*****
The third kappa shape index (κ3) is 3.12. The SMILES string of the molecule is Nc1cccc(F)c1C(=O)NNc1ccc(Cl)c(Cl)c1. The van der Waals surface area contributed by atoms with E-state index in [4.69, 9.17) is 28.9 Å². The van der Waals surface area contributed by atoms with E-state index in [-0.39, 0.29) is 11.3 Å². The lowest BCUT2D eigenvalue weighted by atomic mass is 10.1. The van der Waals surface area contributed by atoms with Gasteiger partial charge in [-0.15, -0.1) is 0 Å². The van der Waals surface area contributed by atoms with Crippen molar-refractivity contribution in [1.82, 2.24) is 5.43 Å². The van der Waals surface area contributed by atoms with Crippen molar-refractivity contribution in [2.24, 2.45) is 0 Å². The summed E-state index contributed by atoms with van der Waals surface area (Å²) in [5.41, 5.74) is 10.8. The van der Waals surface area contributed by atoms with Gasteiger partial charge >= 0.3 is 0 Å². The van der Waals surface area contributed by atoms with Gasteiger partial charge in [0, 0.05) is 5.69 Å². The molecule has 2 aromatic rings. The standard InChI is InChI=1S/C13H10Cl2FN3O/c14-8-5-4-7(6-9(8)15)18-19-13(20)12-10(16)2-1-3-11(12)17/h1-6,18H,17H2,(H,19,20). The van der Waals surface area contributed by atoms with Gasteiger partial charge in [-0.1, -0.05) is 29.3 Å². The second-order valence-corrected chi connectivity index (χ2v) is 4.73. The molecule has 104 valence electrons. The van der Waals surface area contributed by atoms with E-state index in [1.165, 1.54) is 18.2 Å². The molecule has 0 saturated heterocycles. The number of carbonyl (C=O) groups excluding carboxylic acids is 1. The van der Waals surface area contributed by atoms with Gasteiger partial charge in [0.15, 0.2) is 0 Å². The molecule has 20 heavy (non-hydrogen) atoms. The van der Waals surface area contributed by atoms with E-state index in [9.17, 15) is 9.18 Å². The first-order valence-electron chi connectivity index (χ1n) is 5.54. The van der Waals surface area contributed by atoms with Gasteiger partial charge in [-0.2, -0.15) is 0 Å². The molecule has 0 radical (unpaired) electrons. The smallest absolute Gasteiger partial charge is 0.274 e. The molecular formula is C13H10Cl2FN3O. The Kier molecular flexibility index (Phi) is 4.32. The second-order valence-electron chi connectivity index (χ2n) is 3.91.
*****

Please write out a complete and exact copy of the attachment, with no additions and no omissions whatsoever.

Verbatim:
The third kappa shape index (κ3) is 3.12. The SMILES string of the molecule is Nc1cccc(F)c1C(=O)NNc1ccc(Cl)c(Cl)c1. The van der Waals surface area contributed by atoms with E-state index in [4.69, 9.17) is 28.9 Å². The van der Waals surface area contributed by atoms with E-state index in [-0.39, 0.29) is 11.3 Å². The lowest BCUT2D eigenvalue weighted by atomic mass is 10.1. The van der Waals surface area contributed by atoms with Gasteiger partial charge in [-0.15, -0.1) is 0 Å². The van der Waals surface area contributed by atoms with Crippen molar-refractivity contribution in [1.82, 2.24) is 5.43 Å². The van der Waals surface area contributed by atoms with Crippen molar-refractivity contribution in [2.24, 2.45) is 0 Å². The summed E-state index contributed by atoms with van der Waals surface area (Å²) in [5.41, 5.74) is 10.8. The van der Waals surface area contributed by atoms with Gasteiger partial charge >= 0.3 is 0 Å². The van der Waals surface area contributed by atoms with Gasteiger partial charge in [0, 0.05) is 5.69 Å². The molecule has 2 aromatic rings. The standard InChI is InChI=1S/C13H10Cl2FN3O/c14-8-5-4-7(6-9(8)15)18-19-13(20)12-10(16)2-1-3-11(12)17/h1-6,18H,17H2,(H,19,20). The van der Waals surface area contributed by atoms with Gasteiger partial charge in [-0.1, -0.05) is 29.3 Å². The second-order valence-corrected chi connectivity index (χ2v) is 4.73. The molecule has 104 valence electrons. The van der Waals surface area contributed by atoms with E-state index in [1.165, 1.54) is 18.2 Å². The molecule has 0 saturated heterocycles. The number of carbonyl (C=O) groups excluding carboxylic acids is 1. The van der Waals surface area contributed by atoms with Gasteiger partial charge in [0.15, 0.2) is 0 Å². The molecule has 20 heavy (non-hydrogen) atoms. The van der Waals surface area contributed by atoms with E-state index in [9.17, 15) is 9.18 Å². The first-order valence-electron chi connectivity index (χ1n) is 5.54. The van der Waals surface area contributed by atoms with Gasteiger partial charge in [-0.2, -0.15) is 0 Å². The molecule has 0 radical (unpaired) electrons. The smallest absolute Gasteiger partial charge is 0.274 e. The molecular formula is C13H10Cl2FN3O. The Kier molecular flexibility index (Phi) is 4.32. The second-order valence-electron chi connectivity index (χ2n) is 3.91.